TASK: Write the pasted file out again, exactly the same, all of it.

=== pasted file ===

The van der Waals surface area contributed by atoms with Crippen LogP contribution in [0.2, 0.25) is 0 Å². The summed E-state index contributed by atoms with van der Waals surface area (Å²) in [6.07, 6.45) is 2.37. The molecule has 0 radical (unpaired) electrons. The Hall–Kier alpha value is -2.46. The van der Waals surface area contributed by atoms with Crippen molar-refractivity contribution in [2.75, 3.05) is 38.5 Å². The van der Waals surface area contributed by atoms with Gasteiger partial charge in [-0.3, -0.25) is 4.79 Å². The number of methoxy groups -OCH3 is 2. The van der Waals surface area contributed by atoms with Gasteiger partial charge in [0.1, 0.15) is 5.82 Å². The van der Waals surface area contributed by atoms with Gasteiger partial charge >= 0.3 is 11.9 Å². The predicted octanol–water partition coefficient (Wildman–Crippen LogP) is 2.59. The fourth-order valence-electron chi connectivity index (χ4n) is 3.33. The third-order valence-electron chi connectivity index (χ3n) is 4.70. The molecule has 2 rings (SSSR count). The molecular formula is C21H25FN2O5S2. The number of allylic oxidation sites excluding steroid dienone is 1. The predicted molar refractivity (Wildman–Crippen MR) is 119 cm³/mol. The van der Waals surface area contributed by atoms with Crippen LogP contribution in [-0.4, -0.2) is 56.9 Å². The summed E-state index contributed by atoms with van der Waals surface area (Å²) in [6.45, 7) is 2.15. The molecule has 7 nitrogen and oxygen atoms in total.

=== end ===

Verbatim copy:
The van der Waals surface area contributed by atoms with Crippen LogP contribution in [0.2, 0.25) is 0 Å². The summed E-state index contributed by atoms with van der Waals surface area (Å²) in [6.07, 6.45) is 2.37. The molecule has 0 radical (unpaired) electrons. The Hall–Kier alpha value is -2.46. The van der Waals surface area contributed by atoms with Crippen molar-refractivity contribution in [2.75, 3.05) is 38.5 Å². The van der Waals surface area contributed by atoms with Gasteiger partial charge in [-0.3, -0.25) is 4.79 Å². The number of methoxy groups -OCH3 is 2. The van der Waals surface area contributed by atoms with Gasteiger partial charge in [0.1, 0.15) is 5.82 Å². The van der Waals surface area contributed by atoms with Gasteiger partial charge >= 0.3 is 11.9 Å². The predicted octanol–water partition coefficient (Wildman–Crippen LogP) is 2.59. The fourth-order valence-electron chi connectivity index (χ4n) is 3.33. The third-order valence-electron chi connectivity index (χ3n) is 4.70. The molecule has 2 rings (SSSR count). The molecular formula is C21H25FN2O5S2. The number of allylic oxidation sites excluding steroid dienone is 1. The predicted molar refractivity (Wildman–Crippen MR) is 119 cm³/mol. The van der Waals surface area contributed by atoms with Crippen LogP contribution in [-0.4, -0.2) is 56.9 Å². The summed E-state index contributed by atoms with van der Waals surface area (Å²) in [6.45, 7) is 2.15. The molecule has 7 nitrogen and oxygen atoms in total.